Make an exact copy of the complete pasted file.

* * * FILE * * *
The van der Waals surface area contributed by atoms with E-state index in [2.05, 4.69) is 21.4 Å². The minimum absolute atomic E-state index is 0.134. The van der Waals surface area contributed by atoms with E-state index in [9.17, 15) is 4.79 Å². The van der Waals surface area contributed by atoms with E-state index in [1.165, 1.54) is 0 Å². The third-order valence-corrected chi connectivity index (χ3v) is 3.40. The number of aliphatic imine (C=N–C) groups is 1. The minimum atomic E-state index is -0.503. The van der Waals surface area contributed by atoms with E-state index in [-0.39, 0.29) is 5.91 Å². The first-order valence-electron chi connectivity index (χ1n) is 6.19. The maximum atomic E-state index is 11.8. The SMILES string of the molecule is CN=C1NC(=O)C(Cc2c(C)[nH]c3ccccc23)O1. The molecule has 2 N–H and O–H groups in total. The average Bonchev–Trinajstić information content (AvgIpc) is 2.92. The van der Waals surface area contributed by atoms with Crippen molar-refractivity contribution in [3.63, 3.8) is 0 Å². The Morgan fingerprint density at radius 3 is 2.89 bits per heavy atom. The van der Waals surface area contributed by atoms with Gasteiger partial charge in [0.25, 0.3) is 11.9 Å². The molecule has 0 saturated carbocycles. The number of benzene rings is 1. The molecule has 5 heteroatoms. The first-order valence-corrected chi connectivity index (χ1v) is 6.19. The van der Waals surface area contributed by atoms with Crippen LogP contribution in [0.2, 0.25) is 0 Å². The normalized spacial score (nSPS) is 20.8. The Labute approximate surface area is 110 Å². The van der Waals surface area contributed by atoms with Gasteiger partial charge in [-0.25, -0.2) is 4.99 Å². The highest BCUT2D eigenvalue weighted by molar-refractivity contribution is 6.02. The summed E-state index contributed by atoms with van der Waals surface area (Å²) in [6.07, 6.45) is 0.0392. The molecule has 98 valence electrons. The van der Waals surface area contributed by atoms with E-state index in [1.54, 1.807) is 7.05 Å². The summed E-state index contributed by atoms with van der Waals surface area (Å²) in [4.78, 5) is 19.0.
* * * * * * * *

The van der Waals surface area contributed by atoms with E-state index in [2.05, 4.69) is 21.4 Å². The minimum absolute atomic E-state index is 0.134. The van der Waals surface area contributed by atoms with E-state index in [9.17, 15) is 4.79 Å². The van der Waals surface area contributed by atoms with E-state index in [1.165, 1.54) is 0 Å². The third-order valence-corrected chi connectivity index (χ3v) is 3.40. The number of aliphatic imine (C=N–C) groups is 1. The minimum atomic E-state index is -0.503. The van der Waals surface area contributed by atoms with E-state index in [-0.39, 0.29) is 5.91 Å². The first-order valence-electron chi connectivity index (χ1n) is 6.19. The maximum atomic E-state index is 11.8. The SMILES string of the molecule is CN=C1NC(=O)C(Cc2c(C)[nH]c3ccccc23)O1. The molecule has 2 N–H and O–H groups in total. The average Bonchev–Trinajstić information content (AvgIpc) is 2.92. The van der Waals surface area contributed by atoms with Crippen molar-refractivity contribution in [3.63, 3.8) is 0 Å². The Morgan fingerprint density at radius 3 is 2.89 bits per heavy atom. The van der Waals surface area contributed by atoms with Gasteiger partial charge in [0.25, 0.3) is 11.9 Å². The molecule has 0 saturated carbocycles. The number of benzene rings is 1. The molecule has 5 heteroatoms. The first-order valence-corrected chi connectivity index (χ1v) is 6.19. The van der Waals surface area contributed by atoms with Crippen LogP contribution in [0.2, 0.25) is 0 Å². The normalized spacial score (nSPS) is 20.8. The Labute approximate surface area is 110 Å². The van der Waals surface area contributed by atoms with Gasteiger partial charge in [-0.25, -0.2) is 4.99 Å². The highest BCUT2D eigenvalue weighted by molar-refractivity contribution is 6.02. The summed E-state index contributed by atoms with van der Waals surface area (Å²) in [6.07, 6.45) is 0.0392. The molecule has 98 valence electrons. The van der Waals surface area contributed by atoms with E-state index in [1.54, 1.807) is 7.05 Å². The summed E-state index contributed by atoms with van der Waals surface area (Å²) in [4.78, 5) is 19.0.